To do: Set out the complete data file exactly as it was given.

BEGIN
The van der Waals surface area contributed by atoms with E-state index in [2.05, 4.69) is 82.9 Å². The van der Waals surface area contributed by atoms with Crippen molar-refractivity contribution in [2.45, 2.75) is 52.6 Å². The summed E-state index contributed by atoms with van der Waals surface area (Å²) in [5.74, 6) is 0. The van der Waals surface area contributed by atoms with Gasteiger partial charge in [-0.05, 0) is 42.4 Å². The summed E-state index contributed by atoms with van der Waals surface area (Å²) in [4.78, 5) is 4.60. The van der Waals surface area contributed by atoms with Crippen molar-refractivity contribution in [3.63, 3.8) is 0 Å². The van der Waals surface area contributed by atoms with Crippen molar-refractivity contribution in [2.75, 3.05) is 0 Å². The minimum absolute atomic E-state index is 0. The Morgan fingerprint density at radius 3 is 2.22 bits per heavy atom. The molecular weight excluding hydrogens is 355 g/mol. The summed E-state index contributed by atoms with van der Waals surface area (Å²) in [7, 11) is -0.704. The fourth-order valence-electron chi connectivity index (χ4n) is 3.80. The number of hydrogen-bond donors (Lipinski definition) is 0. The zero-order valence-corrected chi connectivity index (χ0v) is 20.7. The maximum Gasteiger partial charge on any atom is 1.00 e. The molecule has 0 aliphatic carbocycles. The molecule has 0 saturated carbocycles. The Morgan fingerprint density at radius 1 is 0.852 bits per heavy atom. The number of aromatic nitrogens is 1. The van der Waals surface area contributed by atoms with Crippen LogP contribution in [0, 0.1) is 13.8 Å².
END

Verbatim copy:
The van der Waals surface area contributed by atoms with E-state index in [2.05, 4.69) is 82.9 Å². The van der Waals surface area contributed by atoms with Crippen molar-refractivity contribution in [2.45, 2.75) is 52.6 Å². The summed E-state index contributed by atoms with van der Waals surface area (Å²) in [5.74, 6) is 0. The van der Waals surface area contributed by atoms with Gasteiger partial charge in [-0.05, 0) is 42.4 Å². The summed E-state index contributed by atoms with van der Waals surface area (Å²) in [4.78, 5) is 4.60. The van der Waals surface area contributed by atoms with Crippen molar-refractivity contribution in [3.63, 3.8) is 0 Å². The van der Waals surface area contributed by atoms with Crippen molar-refractivity contribution in [2.75, 3.05) is 0 Å². The minimum absolute atomic E-state index is 0. The Morgan fingerprint density at radius 3 is 2.22 bits per heavy atom. The molecular weight excluding hydrogens is 355 g/mol. The summed E-state index contributed by atoms with van der Waals surface area (Å²) in [7, 11) is -0.704. The fourth-order valence-electron chi connectivity index (χ4n) is 3.80. The number of hydrogen-bond donors (Lipinski definition) is 0. The zero-order valence-corrected chi connectivity index (χ0v) is 20.7. The maximum Gasteiger partial charge on any atom is 1.00 e. The molecule has 0 aliphatic carbocycles. The molecule has 0 saturated carbocycles. The Morgan fingerprint density at radius 1 is 0.852 bits per heavy atom. The number of aromatic nitrogens is 1. The van der Waals surface area contributed by atoms with Crippen LogP contribution in [0, 0.1) is 13.8 Å².